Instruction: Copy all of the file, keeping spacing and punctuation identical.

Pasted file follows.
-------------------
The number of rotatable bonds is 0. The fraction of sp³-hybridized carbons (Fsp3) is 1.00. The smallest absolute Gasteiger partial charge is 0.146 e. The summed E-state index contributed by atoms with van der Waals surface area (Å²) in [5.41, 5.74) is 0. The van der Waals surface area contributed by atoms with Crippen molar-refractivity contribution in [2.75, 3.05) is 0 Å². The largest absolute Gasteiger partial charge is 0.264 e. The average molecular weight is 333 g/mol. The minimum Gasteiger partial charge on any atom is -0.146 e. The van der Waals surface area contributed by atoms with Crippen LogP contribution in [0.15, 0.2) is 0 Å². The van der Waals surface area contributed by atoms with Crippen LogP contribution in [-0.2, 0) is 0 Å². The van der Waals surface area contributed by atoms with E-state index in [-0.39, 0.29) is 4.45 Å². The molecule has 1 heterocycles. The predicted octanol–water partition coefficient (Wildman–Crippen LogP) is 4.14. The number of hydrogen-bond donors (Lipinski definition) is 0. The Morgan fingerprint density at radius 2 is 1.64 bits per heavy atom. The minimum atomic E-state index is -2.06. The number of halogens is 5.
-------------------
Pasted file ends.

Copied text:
The number of rotatable bonds is 0. The fraction of sp³-hybridized carbons (Fsp3) is 1.00. The smallest absolute Gasteiger partial charge is 0.146 e. The summed E-state index contributed by atoms with van der Waals surface area (Å²) in [5.41, 5.74) is 0. The van der Waals surface area contributed by atoms with Crippen molar-refractivity contribution in [2.75, 3.05) is 0 Å². The largest absolute Gasteiger partial charge is 0.264 e. The average molecular weight is 333 g/mol. The minimum Gasteiger partial charge on any atom is -0.146 e. The van der Waals surface area contributed by atoms with Crippen LogP contribution in [0.15, 0.2) is 0 Å². The van der Waals surface area contributed by atoms with Crippen LogP contribution in [-0.2, 0) is 0 Å². The van der Waals surface area contributed by atoms with E-state index in [-0.39, 0.29) is 4.45 Å². The molecule has 1 heterocycles. The predicted octanol–water partition coefficient (Wildman–Crippen LogP) is 4.14. The number of hydrogen-bond donors (Lipinski definition) is 0. The Morgan fingerprint density at radius 2 is 1.64 bits per heavy atom. The minimum atomic E-state index is -2.06. The number of halogens is 5.